Residents of tornado-ravaged Joplin, Missouri continued picking up the pieces, totaling the damages and counting their blessings Wednesday. The tornado that struck the community Sunday killed at least 125 people, in what authorities said was the deadliest single U.S. tornado incident since modern record-keeping began 61 years ago. An estimated 750 people have been treated at area hospitals.
Joplin narrowly avoided a repeat of Sunday's drama on on Tuesday and Wednesday. Severe weather left 16 people dead in Arkansas, Oklahoma and Kansas overnight Tuesday. And a tornado touched down in the town of Ellsinore, Missouri, on the other site of the state, according to emergency officials in Carter county. They say five homes were destroyed, but there have been no reports of injuries or fatalities.
The Federal Emergency Management Agency said in a statement that at least six community relations teams were on the ground meeting with survivors in Joplin. So far, they've worked one-on-one with more than 200 people. FEMA is also coordinating with the American Red Cross, Salvation Army, Convoy of Hope and many other volunteer organizations to provide assistance to survivors.
The National Weather Service has determined the twister packed top winds of more than 200 mph, making it a 5 on the enhanced Fujita scale, said Bill Davis, the meteorologist who reviewed the damage. Davis said the tornado left "about six miles of total destruction" in its wake. Examinations of some of the buildings destroyed or damaged convinced forecasters to raise the designation.
Roughly 8,000 structures within the city of Joplin were damaged, Rohr said, citing a Federal Emergency Management Agency report.
About 1,500 people remain unaccounted for. But when the area open up that number of unaccounted for should start to dwindle. Authorities have encouraged people to use the website safeandwell.org, operated by the Red Cross, for updates on loved ones.
The tornado that carved through the city is the deadliest to hit American soil since the National Weather Service began keeping records six decades ago. The National Weather Service notes seven deadlier twisters, but says those took place "before the years of comprehensive damage surveys," so they may have been the result of multiple tornadoes.
Last month, two fatal twisters struck Alabama. One hit Hackleburg and the town of Phil Campbell, killing 78 people, and another struck Tuscaloosa and Birmingham, killing 61. With crews still sifting through rubble, the death toll could continue to climb. (CNN)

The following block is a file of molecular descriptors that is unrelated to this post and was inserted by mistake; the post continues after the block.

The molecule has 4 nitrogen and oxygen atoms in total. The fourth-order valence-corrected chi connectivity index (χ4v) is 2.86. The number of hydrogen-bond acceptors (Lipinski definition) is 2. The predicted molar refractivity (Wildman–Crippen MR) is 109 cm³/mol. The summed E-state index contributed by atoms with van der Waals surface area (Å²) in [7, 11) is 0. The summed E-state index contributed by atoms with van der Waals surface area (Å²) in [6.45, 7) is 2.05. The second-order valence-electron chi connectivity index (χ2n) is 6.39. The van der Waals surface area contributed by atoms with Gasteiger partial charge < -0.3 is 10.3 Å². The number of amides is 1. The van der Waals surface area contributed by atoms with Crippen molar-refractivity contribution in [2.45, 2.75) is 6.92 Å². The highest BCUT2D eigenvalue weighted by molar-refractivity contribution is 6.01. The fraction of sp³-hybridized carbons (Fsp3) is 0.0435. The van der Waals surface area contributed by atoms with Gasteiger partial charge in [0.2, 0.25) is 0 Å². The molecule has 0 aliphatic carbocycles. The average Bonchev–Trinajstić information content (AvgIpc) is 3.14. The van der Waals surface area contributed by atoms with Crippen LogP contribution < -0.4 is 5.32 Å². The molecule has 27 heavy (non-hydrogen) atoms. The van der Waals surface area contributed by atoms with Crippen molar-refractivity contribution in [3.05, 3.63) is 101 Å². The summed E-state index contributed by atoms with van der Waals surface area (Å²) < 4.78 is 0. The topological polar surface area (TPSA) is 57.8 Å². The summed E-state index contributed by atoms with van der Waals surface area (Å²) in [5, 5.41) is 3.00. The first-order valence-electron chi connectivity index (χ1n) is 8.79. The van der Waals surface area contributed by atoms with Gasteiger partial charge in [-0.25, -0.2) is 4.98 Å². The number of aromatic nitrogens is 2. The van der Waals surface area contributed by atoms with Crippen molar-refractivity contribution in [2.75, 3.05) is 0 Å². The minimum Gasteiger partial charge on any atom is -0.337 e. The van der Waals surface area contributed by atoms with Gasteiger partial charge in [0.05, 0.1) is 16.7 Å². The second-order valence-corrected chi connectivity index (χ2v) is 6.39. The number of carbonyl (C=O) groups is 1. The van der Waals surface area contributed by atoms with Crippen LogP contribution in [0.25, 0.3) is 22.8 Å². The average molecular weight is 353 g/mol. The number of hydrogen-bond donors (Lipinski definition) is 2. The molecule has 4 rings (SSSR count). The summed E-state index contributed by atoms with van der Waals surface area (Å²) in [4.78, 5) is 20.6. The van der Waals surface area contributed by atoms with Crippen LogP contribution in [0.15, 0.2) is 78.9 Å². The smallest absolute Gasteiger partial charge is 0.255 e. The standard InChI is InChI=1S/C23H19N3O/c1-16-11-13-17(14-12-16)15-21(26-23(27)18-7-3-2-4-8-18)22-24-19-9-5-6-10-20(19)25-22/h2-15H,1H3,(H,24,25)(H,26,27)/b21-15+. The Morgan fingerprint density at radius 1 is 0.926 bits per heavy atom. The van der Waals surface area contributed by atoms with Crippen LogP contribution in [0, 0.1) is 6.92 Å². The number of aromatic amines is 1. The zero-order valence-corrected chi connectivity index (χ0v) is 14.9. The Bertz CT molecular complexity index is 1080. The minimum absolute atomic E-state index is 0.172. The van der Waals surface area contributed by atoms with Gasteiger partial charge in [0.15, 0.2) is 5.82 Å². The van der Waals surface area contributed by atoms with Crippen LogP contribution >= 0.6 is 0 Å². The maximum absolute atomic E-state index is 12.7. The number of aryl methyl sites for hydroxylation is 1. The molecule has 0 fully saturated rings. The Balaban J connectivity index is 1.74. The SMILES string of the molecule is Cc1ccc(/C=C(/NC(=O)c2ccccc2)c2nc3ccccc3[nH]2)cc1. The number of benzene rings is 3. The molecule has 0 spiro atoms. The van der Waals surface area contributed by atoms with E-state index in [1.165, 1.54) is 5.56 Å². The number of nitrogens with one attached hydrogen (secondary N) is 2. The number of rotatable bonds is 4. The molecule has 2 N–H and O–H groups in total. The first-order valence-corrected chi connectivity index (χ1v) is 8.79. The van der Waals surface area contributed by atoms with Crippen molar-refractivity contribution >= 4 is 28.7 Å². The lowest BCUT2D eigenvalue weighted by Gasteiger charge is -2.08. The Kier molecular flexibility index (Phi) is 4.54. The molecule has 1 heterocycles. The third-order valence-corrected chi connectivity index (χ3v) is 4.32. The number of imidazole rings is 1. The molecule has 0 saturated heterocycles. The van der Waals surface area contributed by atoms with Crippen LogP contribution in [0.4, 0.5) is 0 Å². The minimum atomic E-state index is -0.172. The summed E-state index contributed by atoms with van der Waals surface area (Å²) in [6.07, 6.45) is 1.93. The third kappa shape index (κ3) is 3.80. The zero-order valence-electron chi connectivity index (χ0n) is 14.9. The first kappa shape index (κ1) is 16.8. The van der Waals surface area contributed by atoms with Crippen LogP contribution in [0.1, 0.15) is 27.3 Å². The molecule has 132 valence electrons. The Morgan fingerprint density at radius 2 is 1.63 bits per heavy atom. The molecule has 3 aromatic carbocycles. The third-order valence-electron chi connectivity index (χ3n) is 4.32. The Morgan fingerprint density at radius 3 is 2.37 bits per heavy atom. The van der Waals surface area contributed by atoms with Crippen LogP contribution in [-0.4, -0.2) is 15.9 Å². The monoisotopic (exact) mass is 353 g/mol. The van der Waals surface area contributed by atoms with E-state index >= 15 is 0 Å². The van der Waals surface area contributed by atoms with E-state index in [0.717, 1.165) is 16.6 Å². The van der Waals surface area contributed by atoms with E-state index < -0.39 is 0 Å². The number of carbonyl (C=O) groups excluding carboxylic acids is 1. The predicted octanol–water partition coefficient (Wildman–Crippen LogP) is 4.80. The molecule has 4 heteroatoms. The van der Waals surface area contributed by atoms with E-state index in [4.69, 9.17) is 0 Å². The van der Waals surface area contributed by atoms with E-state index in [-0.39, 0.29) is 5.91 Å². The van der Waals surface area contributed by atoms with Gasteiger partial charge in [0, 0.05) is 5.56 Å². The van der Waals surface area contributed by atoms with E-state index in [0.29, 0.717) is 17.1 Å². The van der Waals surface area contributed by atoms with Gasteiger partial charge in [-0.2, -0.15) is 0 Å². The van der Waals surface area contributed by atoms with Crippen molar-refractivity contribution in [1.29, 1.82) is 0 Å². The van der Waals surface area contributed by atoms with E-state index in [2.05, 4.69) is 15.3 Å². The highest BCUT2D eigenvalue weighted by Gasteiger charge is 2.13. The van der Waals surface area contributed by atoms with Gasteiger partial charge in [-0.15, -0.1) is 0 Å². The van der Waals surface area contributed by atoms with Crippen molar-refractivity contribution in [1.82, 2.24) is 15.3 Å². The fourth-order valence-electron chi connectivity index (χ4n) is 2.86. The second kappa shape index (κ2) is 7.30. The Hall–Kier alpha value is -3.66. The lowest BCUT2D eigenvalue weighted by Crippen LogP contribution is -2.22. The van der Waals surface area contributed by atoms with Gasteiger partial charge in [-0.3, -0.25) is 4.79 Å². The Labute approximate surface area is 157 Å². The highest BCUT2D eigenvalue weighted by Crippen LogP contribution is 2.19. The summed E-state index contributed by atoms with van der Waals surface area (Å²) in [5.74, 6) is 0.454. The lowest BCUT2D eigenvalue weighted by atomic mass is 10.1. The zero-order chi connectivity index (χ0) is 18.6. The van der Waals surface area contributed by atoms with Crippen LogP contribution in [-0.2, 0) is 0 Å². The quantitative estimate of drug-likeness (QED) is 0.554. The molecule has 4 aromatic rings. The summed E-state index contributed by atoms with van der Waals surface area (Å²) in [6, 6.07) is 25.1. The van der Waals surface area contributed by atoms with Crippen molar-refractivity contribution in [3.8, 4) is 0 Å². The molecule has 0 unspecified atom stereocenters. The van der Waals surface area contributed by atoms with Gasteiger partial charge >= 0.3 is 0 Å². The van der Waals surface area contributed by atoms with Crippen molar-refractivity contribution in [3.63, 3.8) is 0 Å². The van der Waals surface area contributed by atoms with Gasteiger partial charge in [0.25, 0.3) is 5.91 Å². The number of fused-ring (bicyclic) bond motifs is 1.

Homes and places of work have been destroyed. Few buildings have been lefts standing. Thousands are missing and many are dead. The number of deceased and injured is expected to rise as the search for the missing continues.
As phone and power lines remain down it is incredibly hard to communicate. Many who are missing may merely be out of reach, while others may be trapped or buried beneath fallen debris – some alive, others not.
As the search for the missing continues families are hopeful their loved ones will be found alive. Many people took refuge from the storm in their basements and remain there as they are unable to dig out from their collapsed homes. Some have supplies and can survive for a limited amount of time, but that cannot be assured for everyone taped through the area.
Others are trapped under debris which was picked up in the Tornado and dumped on top of them. Those trapped in the storm could have been buried where they hid, or taken by the storm and deposited elsewhere. The sheer magnitude of the storm makes it very hard to predict where the missing may be.
Law enforcement officers, aid workers and volunteers have descended on the ravaged communities to help bolster search and rescue efforts. The goal is to find and rescue as many people as possible, as quickly as possible.
The Tornado and storm are believed to be one of the worst on record and were classified by the National Weather Service as a class 5, the highest on the scale. The storm brought winds exceeding 200 miles per hour. This tornado adds to what is quickly becoming the deadliest US storm season with tornados having killed over 480 people to date. RT.com